4. a District staff member be identified to work with the Navvy Jack House Citizen Group to complete a Heritage BC (CERIP) application by October 29, 2020, which envisions a flexible multi-use facility for public benefit, with a potential commercial element so as to not create a revenue deficit for the District of West Vancouver
  5. a matching amount to a maximum financial contribution of up to $1 Million be allocated from the Community Amenity Contribution Fund towards the costs of conserving and repurposing the Navvy Jack House pending a successful CEIRP grant application, recognizing that an overall funding strategy will be required to cover all project costs
  6. Staff develop a plan to respectfully and meaningfully engage with First Nations regarding their connection to Navvy Jack House, including archeological considerations
  7. Staff identify the optimal structure for an advisory body, including terms of reference, for how to best work with the citizen group to move the project forward, and report back to Council by November 30, 2020, and
  8. the Navvy Jack House be either relocated or removed, subject to the underlying condition and movability of the 1907 form, prior to the anticipated start date of the Lawson Creek Restoration Project in order to ensure that the project can proceed as intended; and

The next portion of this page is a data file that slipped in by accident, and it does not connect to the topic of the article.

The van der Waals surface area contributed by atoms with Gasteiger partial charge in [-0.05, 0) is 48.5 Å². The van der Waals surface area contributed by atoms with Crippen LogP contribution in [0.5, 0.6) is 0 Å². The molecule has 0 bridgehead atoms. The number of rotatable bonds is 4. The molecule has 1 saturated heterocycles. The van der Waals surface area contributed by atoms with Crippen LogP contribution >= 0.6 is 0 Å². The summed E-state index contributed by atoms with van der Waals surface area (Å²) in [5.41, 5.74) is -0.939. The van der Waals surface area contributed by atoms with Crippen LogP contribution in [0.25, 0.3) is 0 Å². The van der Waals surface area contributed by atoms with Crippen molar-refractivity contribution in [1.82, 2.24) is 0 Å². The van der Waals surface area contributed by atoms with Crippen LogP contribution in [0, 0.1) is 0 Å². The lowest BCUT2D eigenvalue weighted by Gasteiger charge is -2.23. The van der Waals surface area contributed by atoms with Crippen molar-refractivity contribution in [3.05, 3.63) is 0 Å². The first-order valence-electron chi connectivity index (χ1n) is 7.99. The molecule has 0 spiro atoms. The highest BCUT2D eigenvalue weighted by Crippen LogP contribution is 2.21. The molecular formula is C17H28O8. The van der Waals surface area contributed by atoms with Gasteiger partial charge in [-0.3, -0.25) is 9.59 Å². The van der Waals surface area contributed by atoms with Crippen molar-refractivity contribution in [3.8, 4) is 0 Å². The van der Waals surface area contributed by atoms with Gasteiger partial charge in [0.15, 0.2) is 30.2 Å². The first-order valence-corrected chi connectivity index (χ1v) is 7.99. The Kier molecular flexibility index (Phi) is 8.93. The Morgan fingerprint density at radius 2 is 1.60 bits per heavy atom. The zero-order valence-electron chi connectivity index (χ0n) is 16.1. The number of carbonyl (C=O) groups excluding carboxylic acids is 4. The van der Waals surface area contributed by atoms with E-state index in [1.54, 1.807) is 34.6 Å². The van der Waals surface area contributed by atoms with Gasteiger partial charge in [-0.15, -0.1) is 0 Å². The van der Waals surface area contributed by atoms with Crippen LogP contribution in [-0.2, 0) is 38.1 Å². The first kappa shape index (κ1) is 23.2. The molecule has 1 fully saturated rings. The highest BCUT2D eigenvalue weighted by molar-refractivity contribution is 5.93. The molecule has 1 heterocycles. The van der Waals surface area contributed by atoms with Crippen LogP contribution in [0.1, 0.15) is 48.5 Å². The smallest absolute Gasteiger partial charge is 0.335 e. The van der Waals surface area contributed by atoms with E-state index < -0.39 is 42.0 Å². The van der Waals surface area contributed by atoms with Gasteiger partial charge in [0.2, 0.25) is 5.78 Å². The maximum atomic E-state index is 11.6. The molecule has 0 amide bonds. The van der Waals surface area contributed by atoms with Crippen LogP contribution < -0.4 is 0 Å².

9. staff prepare a brief report by November 30, 2020, outlining the impact of this project on Council’s identified goals and objectives, including what Council goals and objectives will have to be removed to accommodate this project.

Update: July 20, 2020

Council received the report on community engagement for the proposed Navvy Jack Nature Centre on July 20, 2020.

Report to Council: Navvy Jack Nature Centre – Community Consultation Results

At their July 20, 2020 regular meeting, Council passed the following resolution:

THAT

  1. the District postpone the demolition of Navvy Jack House in order to allow a group of interested members of the public to consider and provide additional information by September 14, 2020 to Council for the District’s consideration including the group’s views on:
  2. whether a portion of the house should be preserved, and, if so, what portion;
  3. how the preserved portion of the house could be used for the public’s benefit;
  4. where the preserved portion of the house should be located;
  5. what would be the estimated cost of reducing the building to its desired form, raising and/or moving it;
  6. what would be the capital and annual operating costs for the proposal; and
  7. how much of the costs can be fundraised; and